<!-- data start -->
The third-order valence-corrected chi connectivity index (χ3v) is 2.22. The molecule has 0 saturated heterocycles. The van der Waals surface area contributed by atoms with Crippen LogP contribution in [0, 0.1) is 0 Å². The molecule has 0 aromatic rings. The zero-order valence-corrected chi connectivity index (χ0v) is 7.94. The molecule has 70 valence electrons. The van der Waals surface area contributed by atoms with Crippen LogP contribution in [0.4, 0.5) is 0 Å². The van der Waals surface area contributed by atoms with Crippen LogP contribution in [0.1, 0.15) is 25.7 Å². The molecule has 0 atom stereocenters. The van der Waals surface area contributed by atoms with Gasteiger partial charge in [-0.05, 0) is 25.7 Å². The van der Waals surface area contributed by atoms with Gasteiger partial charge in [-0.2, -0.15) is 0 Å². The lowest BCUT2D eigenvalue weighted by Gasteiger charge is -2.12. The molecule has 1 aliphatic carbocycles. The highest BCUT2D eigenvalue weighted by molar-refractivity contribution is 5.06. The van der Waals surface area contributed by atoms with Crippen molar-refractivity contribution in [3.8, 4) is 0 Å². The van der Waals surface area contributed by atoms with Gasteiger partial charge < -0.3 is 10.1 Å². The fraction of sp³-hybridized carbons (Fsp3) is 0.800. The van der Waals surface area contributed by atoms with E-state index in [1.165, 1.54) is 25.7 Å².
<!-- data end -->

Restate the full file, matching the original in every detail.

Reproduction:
The third-order valence-corrected chi connectivity index (χ3v) is 2.22. The molecule has 0 saturated heterocycles. The van der Waals surface area contributed by atoms with Crippen LogP contribution in [0, 0.1) is 0 Å². The molecule has 0 aromatic rings. The zero-order valence-corrected chi connectivity index (χ0v) is 7.94. The molecule has 70 valence electrons. The van der Waals surface area contributed by atoms with Crippen LogP contribution in [0.4, 0.5) is 0 Å². The van der Waals surface area contributed by atoms with Crippen LogP contribution in [0.1, 0.15) is 25.7 Å². The molecule has 0 atom stereocenters. The van der Waals surface area contributed by atoms with Gasteiger partial charge in [-0.05, 0) is 25.7 Å². The van der Waals surface area contributed by atoms with Gasteiger partial charge in [-0.2, -0.15) is 0 Å². The lowest BCUT2D eigenvalue weighted by Gasteiger charge is -2.12. The molecule has 1 aliphatic carbocycles. The highest BCUT2D eigenvalue weighted by molar-refractivity contribution is 5.06. The van der Waals surface area contributed by atoms with Crippen molar-refractivity contribution in [3.8, 4) is 0 Å². The van der Waals surface area contributed by atoms with Gasteiger partial charge < -0.3 is 10.1 Å². The fraction of sp³-hybridized carbons (Fsp3) is 0.800. The van der Waals surface area contributed by atoms with E-state index in [1.165, 1.54) is 25.7 Å².